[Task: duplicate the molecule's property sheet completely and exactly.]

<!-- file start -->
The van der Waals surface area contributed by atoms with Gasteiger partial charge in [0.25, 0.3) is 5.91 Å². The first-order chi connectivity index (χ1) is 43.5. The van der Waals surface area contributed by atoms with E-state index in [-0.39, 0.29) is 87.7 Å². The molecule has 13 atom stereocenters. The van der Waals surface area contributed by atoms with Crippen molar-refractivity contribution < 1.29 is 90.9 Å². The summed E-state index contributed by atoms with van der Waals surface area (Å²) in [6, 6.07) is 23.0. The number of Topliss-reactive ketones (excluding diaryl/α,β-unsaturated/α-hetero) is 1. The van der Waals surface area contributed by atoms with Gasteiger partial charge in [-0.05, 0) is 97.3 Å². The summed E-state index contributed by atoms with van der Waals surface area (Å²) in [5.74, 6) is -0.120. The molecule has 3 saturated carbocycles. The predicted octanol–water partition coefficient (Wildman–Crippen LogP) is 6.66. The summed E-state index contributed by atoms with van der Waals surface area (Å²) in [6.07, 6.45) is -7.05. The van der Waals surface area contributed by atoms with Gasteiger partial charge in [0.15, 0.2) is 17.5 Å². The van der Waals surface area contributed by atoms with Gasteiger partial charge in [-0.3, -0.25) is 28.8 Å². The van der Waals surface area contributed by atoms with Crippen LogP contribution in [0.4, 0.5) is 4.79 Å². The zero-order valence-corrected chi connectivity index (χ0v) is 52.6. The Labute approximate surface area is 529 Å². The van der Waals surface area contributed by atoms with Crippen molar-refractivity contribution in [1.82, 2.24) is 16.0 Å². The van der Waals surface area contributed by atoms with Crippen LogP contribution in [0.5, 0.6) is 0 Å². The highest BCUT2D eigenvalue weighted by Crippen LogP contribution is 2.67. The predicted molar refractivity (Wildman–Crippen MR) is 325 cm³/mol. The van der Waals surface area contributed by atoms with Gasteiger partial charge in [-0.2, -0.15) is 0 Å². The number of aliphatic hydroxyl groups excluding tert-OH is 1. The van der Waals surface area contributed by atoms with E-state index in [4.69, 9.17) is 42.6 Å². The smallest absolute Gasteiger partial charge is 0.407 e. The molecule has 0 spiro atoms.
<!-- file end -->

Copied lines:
The van der Waals surface area contributed by atoms with Gasteiger partial charge in [0.25, 0.3) is 5.91 Å². The first-order chi connectivity index (χ1) is 43.5. The van der Waals surface area contributed by atoms with E-state index in [-0.39, 0.29) is 87.7 Å². The molecule has 13 atom stereocenters. The van der Waals surface area contributed by atoms with Crippen molar-refractivity contribution < 1.29 is 90.9 Å². The summed E-state index contributed by atoms with van der Waals surface area (Å²) in [6, 6.07) is 23.0. The number of Topliss-reactive ketones (excluding diaryl/α,β-unsaturated/α-hetero) is 1. The van der Waals surface area contributed by atoms with Gasteiger partial charge in [-0.05, 0) is 97.3 Å². The summed E-state index contributed by atoms with van der Waals surface area (Å²) in [5.74, 6) is -0.120. The molecule has 3 saturated carbocycles. The predicted octanol–water partition coefficient (Wildman–Crippen LogP) is 6.66. The summed E-state index contributed by atoms with van der Waals surface area (Å²) in [6.07, 6.45) is -7.05. The van der Waals surface area contributed by atoms with Gasteiger partial charge in [0.15, 0.2) is 17.5 Å². The van der Waals surface area contributed by atoms with Gasteiger partial charge in [-0.3, -0.25) is 28.8 Å². The van der Waals surface area contributed by atoms with Crippen LogP contribution in [0.4, 0.5) is 4.79 Å². The zero-order valence-corrected chi connectivity index (χ0v) is 52.6. The Labute approximate surface area is 529 Å². The van der Waals surface area contributed by atoms with Crippen molar-refractivity contribution in [1.82, 2.24) is 16.0 Å². The van der Waals surface area contributed by atoms with Crippen LogP contribution in [0.5, 0.6) is 0 Å². The highest BCUT2D eigenvalue weighted by Crippen LogP contribution is 2.67. The predicted molar refractivity (Wildman–Crippen MR) is 325 cm³/mol. The van der Waals surface area contributed by atoms with Gasteiger partial charge in [-0.2, -0.15) is 0 Å². The number of aliphatic hydroxyl groups excluding tert-OH is 1. The van der Waals surface area contributed by atoms with E-state index in [4.69, 9.17) is 42.6 Å². The smallest absolute Gasteiger partial charge is 0.407 e. The molecule has 0 spiro atoms.